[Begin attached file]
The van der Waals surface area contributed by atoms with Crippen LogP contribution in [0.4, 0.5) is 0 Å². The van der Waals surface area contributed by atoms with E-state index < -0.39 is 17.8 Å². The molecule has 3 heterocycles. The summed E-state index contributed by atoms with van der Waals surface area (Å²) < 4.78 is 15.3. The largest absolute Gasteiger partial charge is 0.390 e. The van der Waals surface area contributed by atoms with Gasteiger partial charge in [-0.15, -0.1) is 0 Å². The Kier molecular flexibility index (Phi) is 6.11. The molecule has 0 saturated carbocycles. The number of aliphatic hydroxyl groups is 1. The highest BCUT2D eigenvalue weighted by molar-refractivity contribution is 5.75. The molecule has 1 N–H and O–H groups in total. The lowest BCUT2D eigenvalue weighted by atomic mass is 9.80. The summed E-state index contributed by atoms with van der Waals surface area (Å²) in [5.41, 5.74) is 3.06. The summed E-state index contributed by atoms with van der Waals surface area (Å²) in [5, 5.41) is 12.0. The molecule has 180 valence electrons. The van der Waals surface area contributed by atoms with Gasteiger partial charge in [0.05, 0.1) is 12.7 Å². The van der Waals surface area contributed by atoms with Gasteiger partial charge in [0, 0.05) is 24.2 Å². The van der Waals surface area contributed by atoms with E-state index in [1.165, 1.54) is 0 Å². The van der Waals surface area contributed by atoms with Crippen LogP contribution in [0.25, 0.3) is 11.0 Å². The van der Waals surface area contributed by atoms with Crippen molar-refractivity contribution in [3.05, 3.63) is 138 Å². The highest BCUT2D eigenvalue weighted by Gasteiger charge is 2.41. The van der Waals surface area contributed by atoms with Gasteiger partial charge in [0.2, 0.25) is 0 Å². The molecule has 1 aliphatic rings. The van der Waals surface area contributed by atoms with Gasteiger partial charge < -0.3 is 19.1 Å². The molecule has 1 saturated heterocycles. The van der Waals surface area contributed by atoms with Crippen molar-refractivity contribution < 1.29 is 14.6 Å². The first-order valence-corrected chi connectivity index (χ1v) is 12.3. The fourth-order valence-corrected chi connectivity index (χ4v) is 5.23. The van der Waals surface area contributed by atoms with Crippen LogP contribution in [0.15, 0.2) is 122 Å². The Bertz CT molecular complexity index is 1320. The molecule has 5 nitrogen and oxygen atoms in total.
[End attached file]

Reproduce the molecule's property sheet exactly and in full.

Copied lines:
The van der Waals surface area contributed by atoms with Crippen LogP contribution in [0.4, 0.5) is 0 Å². The van der Waals surface area contributed by atoms with E-state index < -0.39 is 17.8 Å². The molecule has 3 heterocycles. The summed E-state index contributed by atoms with van der Waals surface area (Å²) < 4.78 is 15.3. The largest absolute Gasteiger partial charge is 0.390 e. The van der Waals surface area contributed by atoms with Gasteiger partial charge in [-0.15, -0.1) is 0 Å². The Kier molecular flexibility index (Phi) is 6.11. The molecule has 0 saturated carbocycles. The number of aliphatic hydroxyl groups is 1. The highest BCUT2D eigenvalue weighted by molar-refractivity contribution is 5.75. The molecule has 1 N–H and O–H groups in total. The lowest BCUT2D eigenvalue weighted by atomic mass is 9.80. The summed E-state index contributed by atoms with van der Waals surface area (Å²) in [5.41, 5.74) is 3.06. The summed E-state index contributed by atoms with van der Waals surface area (Å²) in [5, 5.41) is 12.0. The molecule has 180 valence electrons. The van der Waals surface area contributed by atoms with Gasteiger partial charge in [0.05, 0.1) is 12.7 Å². The van der Waals surface area contributed by atoms with Gasteiger partial charge in [0, 0.05) is 24.2 Å². The van der Waals surface area contributed by atoms with E-state index in [1.165, 1.54) is 0 Å². The van der Waals surface area contributed by atoms with Crippen LogP contribution in [0.25, 0.3) is 11.0 Å². The van der Waals surface area contributed by atoms with Crippen molar-refractivity contribution in [3.05, 3.63) is 138 Å². The highest BCUT2D eigenvalue weighted by Gasteiger charge is 2.41. The van der Waals surface area contributed by atoms with Gasteiger partial charge in [0.2, 0.25) is 0 Å². The molecule has 1 aliphatic rings. The van der Waals surface area contributed by atoms with Gasteiger partial charge < -0.3 is 19.1 Å². The molecule has 1 saturated heterocycles. The van der Waals surface area contributed by atoms with Crippen molar-refractivity contribution < 1.29 is 14.6 Å². The first-order valence-corrected chi connectivity index (χ1v) is 12.3. The fourth-order valence-corrected chi connectivity index (χ4v) is 5.23. The van der Waals surface area contributed by atoms with Crippen LogP contribution in [0.15, 0.2) is 122 Å². The Bertz CT molecular complexity index is 1320. The molecule has 5 nitrogen and oxygen atoms in total.